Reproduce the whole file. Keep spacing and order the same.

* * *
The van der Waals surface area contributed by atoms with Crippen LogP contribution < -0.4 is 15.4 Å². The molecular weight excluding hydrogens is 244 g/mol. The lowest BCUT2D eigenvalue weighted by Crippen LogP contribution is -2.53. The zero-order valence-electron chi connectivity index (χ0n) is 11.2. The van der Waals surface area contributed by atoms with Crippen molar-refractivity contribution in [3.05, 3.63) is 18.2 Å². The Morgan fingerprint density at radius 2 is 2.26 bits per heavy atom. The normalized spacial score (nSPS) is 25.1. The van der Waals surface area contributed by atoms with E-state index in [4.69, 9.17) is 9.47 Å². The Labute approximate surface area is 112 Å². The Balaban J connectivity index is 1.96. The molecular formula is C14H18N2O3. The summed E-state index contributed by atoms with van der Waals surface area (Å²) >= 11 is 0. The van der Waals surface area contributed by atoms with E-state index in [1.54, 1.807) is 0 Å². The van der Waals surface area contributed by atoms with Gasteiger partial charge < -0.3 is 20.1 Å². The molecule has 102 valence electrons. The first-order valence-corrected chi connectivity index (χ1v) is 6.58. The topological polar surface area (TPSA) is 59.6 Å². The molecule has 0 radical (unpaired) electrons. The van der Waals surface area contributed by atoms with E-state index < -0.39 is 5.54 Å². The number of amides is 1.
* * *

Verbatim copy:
The van der Waals surface area contributed by atoms with Crippen LogP contribution < -0.4 is 15.4 Å². The molecular weight excluding hydrogens is 244 g/mol. The lowest BCUT2D eigenvalue weighted by Crippen LogP contribution is -2.53. The zero-order valence-electron chi connectivity index (χ0n) is 11.2. The van der Waals surface area contributed by atoms with Crippen molar-refractivity contribution in [3.05, 3.63) is 18.2 Å². The Morgan fingerprint density at radius 2 is 2.26 bits per heavy atom. The normalized spacial score (nSPS) is 25.1. The van der Waals surface area contributed by atoms with E-state index in [4.69, 9.17) is 9.47 Å². The Labute approximate surface area is 112 Å². The Balaban J connectivity index is 1.96. The molecular formula is C14H18N2O3. The summed E-state index contributed by atoms with van der Waals surface area (Å²) >= 11 is 0. The van der Waals surface area contributed by atoms with E-state index in [1.54, 1.807) is 0 Å². The van der Waals surface area contributed by atoms with Gasteiger partial charge < -0.3 is 20.1 Å². The molecule has 102 valence electrons. The first-order valence-corrected chi connectivity index (χ1v) is 6.58. The topological polar surface area (TPSA) is 59.6 Å². The molecule has 0 radical (unpaired) electrons. The van der Waals surface area contributed by atoms with E-state index < -0.39 is 5.54 Å². The number of amides is 1.